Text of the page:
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Special report: The female athlete triad

Special report: The female athlete triad

In a special AW report, former English Schools champion Jen Walsh reveals the devastation that the female athlete triad can wreak

I recently spent 42 days in an air boot and on crutches. I’d like to say that, as an otherwise fit and healthy 24-year-old, this was the first time I’d been sentenced to such a fate, but that’s not the case.

This time, it was a stress fracture of the right navicular – the bone at the top of the foot which connects the ankle bone to the bones of the foot. Previously I suffered stress fractures to my left shin.

But as I sat there, air boot raised, I felt compelled to share my story in the hope that it will prompt others – predominantly, but not exclusively, young female athletes – to avoid finding themselves in a similar situation.

I feel an overwhelming sense of duty to raise the sensitive, yet prevalent, issues that continue to suck in, chew up and spit out many talented young women athletes namely, ‘the female athlete triad’.

For those who aren’t aware, the triad is the result of a complex interplay of under-eating, overtraining, the (lack of) menstrual cycle and conditions related to bone health (osteopenia, osteoporosis). It is my hope that, after reading this article, any young athlete out there will feel empowered to alter their choices before wobbling off the same tightrope from which I have fallen.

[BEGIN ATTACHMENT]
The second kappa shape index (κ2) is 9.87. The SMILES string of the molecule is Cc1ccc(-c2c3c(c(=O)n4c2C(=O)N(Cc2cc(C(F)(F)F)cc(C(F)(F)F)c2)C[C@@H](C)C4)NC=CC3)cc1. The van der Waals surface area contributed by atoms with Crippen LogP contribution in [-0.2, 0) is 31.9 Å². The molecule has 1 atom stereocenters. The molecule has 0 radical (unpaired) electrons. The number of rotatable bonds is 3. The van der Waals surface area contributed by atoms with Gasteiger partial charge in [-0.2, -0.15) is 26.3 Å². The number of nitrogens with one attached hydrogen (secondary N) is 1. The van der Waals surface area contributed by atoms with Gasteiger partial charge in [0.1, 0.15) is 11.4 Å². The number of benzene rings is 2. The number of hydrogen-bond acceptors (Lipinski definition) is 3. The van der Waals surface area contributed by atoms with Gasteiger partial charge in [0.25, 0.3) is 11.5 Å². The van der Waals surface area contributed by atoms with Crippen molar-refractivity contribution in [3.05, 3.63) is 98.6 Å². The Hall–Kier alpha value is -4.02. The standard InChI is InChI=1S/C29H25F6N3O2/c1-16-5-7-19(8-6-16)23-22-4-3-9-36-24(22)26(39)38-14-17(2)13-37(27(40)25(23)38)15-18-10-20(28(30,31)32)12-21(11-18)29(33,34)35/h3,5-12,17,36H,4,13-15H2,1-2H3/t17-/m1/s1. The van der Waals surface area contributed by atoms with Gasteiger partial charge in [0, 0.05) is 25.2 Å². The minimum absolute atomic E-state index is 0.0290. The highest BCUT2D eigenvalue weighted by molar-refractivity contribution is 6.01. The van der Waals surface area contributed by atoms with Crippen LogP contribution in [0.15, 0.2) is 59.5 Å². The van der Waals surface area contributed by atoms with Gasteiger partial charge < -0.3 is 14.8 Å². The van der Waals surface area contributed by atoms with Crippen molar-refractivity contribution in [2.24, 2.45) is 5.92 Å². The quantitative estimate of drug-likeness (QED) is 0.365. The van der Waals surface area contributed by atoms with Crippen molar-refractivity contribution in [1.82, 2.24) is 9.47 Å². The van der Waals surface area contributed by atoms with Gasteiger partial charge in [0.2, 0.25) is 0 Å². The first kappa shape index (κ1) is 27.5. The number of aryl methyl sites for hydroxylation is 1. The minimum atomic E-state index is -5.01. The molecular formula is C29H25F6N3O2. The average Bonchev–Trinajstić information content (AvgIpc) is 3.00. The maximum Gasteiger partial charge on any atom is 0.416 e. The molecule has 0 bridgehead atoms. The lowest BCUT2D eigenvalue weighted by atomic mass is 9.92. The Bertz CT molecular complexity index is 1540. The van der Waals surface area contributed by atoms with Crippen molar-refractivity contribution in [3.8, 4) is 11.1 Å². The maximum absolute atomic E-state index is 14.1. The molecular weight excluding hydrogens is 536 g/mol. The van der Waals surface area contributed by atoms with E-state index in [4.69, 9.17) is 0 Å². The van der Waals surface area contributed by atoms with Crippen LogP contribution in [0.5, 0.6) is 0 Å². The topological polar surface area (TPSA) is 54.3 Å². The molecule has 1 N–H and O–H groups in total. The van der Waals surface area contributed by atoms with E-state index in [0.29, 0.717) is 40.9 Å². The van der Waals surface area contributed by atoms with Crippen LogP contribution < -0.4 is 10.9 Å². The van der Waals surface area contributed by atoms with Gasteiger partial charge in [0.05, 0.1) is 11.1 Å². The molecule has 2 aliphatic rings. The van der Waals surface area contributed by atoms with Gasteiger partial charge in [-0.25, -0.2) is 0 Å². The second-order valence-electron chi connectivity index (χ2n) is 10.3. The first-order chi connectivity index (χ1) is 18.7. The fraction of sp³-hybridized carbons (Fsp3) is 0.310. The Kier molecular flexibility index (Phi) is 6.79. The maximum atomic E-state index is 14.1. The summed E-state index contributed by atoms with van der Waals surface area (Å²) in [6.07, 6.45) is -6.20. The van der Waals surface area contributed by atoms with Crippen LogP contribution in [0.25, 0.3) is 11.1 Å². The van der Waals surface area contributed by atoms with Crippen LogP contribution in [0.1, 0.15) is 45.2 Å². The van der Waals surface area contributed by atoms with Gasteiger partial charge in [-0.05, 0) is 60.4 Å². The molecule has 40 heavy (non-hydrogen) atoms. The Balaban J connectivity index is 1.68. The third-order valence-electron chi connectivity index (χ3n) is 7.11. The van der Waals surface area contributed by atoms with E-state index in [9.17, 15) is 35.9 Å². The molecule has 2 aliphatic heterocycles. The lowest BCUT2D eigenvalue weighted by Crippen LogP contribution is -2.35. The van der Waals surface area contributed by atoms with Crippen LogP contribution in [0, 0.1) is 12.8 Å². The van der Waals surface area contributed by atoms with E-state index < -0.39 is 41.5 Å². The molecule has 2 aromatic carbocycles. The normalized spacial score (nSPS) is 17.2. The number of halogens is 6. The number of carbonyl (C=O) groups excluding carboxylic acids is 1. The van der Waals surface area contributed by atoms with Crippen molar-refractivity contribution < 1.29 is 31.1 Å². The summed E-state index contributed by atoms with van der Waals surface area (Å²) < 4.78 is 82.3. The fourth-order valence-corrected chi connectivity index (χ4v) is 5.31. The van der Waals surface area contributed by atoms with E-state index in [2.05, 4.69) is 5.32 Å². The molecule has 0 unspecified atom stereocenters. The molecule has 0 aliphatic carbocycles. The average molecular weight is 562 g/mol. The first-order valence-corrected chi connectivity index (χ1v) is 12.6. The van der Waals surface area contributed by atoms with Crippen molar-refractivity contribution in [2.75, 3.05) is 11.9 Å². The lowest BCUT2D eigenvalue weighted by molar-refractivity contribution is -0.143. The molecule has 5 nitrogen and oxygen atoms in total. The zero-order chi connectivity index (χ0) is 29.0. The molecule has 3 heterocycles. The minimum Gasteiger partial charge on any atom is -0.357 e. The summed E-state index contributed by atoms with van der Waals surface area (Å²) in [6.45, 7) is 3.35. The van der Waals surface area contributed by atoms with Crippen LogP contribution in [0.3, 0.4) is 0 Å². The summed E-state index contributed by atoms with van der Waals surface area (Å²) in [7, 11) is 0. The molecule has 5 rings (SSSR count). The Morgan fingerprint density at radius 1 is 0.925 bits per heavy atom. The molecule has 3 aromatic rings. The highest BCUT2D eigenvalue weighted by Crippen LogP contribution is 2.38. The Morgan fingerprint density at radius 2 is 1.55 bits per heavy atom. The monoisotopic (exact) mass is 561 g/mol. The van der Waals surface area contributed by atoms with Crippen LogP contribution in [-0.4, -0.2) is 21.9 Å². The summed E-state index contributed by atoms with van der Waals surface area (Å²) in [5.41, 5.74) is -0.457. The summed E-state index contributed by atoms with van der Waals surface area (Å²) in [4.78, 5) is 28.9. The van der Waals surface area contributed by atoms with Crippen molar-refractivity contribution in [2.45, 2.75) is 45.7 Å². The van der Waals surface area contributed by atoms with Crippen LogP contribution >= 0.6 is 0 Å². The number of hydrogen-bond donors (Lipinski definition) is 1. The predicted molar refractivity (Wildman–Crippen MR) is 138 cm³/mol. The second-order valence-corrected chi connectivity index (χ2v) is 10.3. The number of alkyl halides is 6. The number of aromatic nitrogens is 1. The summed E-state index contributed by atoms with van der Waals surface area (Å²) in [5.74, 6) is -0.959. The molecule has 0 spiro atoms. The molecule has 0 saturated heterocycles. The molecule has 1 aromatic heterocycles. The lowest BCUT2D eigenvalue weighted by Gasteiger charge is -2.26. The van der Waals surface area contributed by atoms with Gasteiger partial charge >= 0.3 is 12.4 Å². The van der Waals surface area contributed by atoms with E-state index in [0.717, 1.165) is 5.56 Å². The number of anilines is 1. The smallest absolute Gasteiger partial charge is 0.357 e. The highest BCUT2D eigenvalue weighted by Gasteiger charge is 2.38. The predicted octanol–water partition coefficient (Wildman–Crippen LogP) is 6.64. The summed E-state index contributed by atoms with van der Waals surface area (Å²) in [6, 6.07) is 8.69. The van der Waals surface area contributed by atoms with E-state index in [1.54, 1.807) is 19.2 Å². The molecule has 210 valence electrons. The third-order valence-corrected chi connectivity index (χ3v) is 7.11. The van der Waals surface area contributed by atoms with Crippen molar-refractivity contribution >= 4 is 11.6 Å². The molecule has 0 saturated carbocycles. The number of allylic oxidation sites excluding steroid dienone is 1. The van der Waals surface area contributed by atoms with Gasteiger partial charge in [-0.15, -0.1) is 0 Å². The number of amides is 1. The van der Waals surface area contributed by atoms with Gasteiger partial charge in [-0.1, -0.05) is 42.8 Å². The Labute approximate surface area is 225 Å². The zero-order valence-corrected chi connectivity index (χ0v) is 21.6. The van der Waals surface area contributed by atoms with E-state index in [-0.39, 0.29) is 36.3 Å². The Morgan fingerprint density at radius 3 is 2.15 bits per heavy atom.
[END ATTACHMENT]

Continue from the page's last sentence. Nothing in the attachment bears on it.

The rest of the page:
I don’t have any qualifications related to sport and exercise science – other than a few related modules on my degree course – and these are reflections on my own experiences, rather than academic research.

But if I manage to tap into just one ambitious young athlete’s unhealthy habits and prompt them to make a change, I will consider this exercise a huge success.

What’s my story?

I was a relative late starter to athletics – my main sport was football. I eventually signed up for my local club, Spenborough AC, aged 16. Little did I know how much I would fall in love with it and it wasn’t long before I decided to leave Leeds Football Academy, where I had a promising future as a fast winger.